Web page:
Previous research showed that plant growth can be increased by both dynamic  and static , magnetic fields. Magnetism also accelerates germination.  These findings were confirmed by my research presented here. However, some studies reported negative results. The difference in research outcomes may be due to variations in experimental design. Taken together, the current evidence seems in favor of the view that magnetism has a positive influence on plant growth and development.
However, previous research studies do not measure the plant health status with and without magnetic influence. My research suggests that magnetism makes plants grow not only faster and bigger, but also survive better. An interesting observation is that a large portion of plant stems became curved after the magnet was removed in the group exposed to high magnetic field. A possible explanation is that magnetism accelerates plant growth and supplies energy. In the absence of magnetism, plants lose energy derived from the magnetic field and the plant stem cannot support its weight.
The differential effect on plant growth between the north and south poles has been noticed previously. One theory is that the south pole causes plants to grow faster, but promotes bacteria, and the north pole of the magnet caused slower growth, but healthier plants. A number of unhealthy leaves were noted in my experiment, but the plants close to the north pole and those close to the south pole do not show any observable difference in their growth and health status. This is perhaps due to the use of horseshoe magnets rather than bar magnets in the experiment.
| Conclusions|| |
I have found that the plants surrounded with a magnetic field tend to grow faster, taller, bigger, and healthier, as measured by the plant height, leaf size, and selected parameters related to their health status. The germination rate in the first week is significantly higher with than without magnetic field. The magnetic field may also supply energy, as reflected by my observation that removal of magnetism causes the plant stem to bend. The results confirm my hypothesis that magnetism affects plant growth and health. In the literature, most similar studies have found the positive effect of magnetism on plant growth, but few have reported the magnetic effect on plant health. Moreover, a new finding in my experiment, which has not been reported in the literature, is the potential relationship between magnetism and plant energy. It means that magnetism affects both the structure and function of a plant. Finally, it was not suggested by my study that the magnetic field caused any negative biological effect, as far as the plant growth and development is concerned.
| Acknowledgement|| |
I would like to thank my parents for their encouragement and for their suggestion about an online statistical resource and reference styles. 
Lorna Quandt is a graduate student in Psychology at Temple University in Philadelphia, USA. She uses EEG (electroencephalography - the recording of electrical activity in the brain using electrodes placed on the scalp ) to study her areas of interest: action processing, social cognition, and the overlaps between action execution and action observation.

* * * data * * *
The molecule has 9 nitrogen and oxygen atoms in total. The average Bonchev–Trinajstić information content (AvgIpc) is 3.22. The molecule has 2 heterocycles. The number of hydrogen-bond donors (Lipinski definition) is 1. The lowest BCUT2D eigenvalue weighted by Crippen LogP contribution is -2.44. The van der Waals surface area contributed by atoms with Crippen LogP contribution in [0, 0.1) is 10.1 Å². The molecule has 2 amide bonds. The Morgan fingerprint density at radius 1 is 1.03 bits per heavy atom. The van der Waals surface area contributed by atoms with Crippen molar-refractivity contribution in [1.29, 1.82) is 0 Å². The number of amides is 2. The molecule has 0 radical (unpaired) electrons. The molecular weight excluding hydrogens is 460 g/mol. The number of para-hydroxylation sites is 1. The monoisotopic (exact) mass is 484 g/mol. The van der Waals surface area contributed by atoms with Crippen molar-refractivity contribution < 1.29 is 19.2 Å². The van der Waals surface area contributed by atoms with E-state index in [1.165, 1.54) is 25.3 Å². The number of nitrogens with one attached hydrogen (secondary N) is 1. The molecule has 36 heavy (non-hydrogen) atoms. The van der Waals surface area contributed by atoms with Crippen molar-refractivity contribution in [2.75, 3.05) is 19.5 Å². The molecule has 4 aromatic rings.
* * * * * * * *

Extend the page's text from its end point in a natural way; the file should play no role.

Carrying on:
Lorna is a member of the International Advisory Board of the Young Scientists Journal, assisting our group of school-student editors with the science in the most challenging articles submitted to the journal. She is now stepping down from the IAB to focus on her work, and everyone on the YSJ team would like to thank Lorna for the guidance and time she has given us, particularly whilst preparing Issue 10.
| References|| |
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|2.||Fischer G, Tausz M, Kock M, Grill D. Effects of weak 16 3/2 Hz magnetic fields on growth parameters of young sunflower and wheat seedlings. Bioelectromagnetics 2004;25:638-41. |
|3.||Huang HH, Wang SR. The effects of inverter magnetic fields on early seed germination of mung beans. Bioelectromagnetics 2008;29:649-57. |
|4.||Cakmak T, Dumlupinar R, Erdal S. Acceleration of germination and early growth of wheat and bean seedlings grown under various magnetic field and osmotic conditions. Bioelectromagnetics 2010;31:120-9. |
|5.||Vashisth A, Nagarajan S. Exposure of seeds to static magnetic field enhances germination and early growth characteristics in chickpea (Cicer arietinum L.). Bioelectromagnetics 2008;29:571-8. |
|6.||Belyavskaya NA. Biological effects due to weak magnetic field on plants. Adv Space Res 2004;34:1566-74. |
|7.||Yano A, Ohashi Y, Hirasaki T, Fujiwara K. Effects of a 60 Hz magnetic field on photosynthetic CO2 uptake and early growth of radish seedlings. Bioelectromagnetics 2004;25:572-81. |
|8.||Dattilo AM, Bracchini L, Loiselle SA, Ovidi E, Tiezzi A, Rossi C. Morphological anomalies in pollen tubes of Actinidia deliciosa (kiwi) exposed to 50 Hz magnetic field. Bioelectromagnetics 2005;26:153-6. |
|9.||GraphPad-Software. Quick Calcs: Available from: http://www.graphpad.com/quickcalcs/ttest1.cfm. [Last accessed in 2005]. |
| Authors|| |
Edward Fu is 15 years old and doing Biology and Chemistry at University High School in California. He is on the Science Olympiad Team at his school and won a medal in 8 th and 10 th grades.
|How to cite this article:|
Fu E. The effects of magnetic fields on plant growth and health. Young Scientists J 2012;5:38-42
[Figure 1], [Figure 2], [Figure 3]
[Table 1], [Table 2], [Table 3], [Table 4]